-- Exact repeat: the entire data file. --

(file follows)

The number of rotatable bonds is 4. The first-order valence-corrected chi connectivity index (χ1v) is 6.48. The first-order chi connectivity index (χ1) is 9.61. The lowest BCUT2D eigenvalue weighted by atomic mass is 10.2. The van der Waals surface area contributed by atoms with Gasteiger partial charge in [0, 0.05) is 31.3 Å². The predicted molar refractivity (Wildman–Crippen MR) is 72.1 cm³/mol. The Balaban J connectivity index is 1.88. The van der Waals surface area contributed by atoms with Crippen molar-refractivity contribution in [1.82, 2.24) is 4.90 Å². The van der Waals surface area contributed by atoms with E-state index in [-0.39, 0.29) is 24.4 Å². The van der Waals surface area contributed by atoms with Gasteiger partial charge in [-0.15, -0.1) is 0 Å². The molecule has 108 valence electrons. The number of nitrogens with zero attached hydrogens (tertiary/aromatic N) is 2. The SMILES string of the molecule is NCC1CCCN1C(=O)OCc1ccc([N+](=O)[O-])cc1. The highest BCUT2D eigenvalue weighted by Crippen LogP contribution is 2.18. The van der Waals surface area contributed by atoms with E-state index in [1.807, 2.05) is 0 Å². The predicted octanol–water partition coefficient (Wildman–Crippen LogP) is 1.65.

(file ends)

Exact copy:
The number of rotatable bonds is 4. The first-order valence-corrected chi connectivity index (χ1v) is 6.48. The first-order chi connectivity index (χ1) is 9.61. The lowest BCUT2D eigenvalue weighted by atomic mass is 10.2. The van der Waals surface area contributed by atoms with Gasteiger partial charge in [0, 0.05) is 31.3 Å². The predicted molar refractivity (Wildman–Crippen MR) is 72.1 cm³/mol. The Balaban J connectivity index is 1.88. The van der Waals surface area contributed by atoms with Crippen molar-refractivity contribution in [1.82, 2.24) is 4.90 Å². The van der Waals surface area contributed by atoms with E-state index in [-0.39, 0.29) is 24.4 Å². The van der Waals surface area contributed by atoms with Gasteiger partial charge in [-0.15, -0.1) is 0 Å². The molecule has 108 valence electrons. The number of nitrogens with zero attached hydrogens (tertiary/aromatic N) is 2. The SMILES string of the molecule is NCC1CCCN1C(=O)OCc1ccc([N+](=O)[O-])cc1. The highest BCUT2D eigenvalue weighted by Crippen LogP contribution is 2.18. The van der Waals surface area contributed by atoms with E-state index in [1.807, 2.05) is 0 Å². The predicted octanol–water partition coefficient (Wildman–Crippen LogP) is 1.65.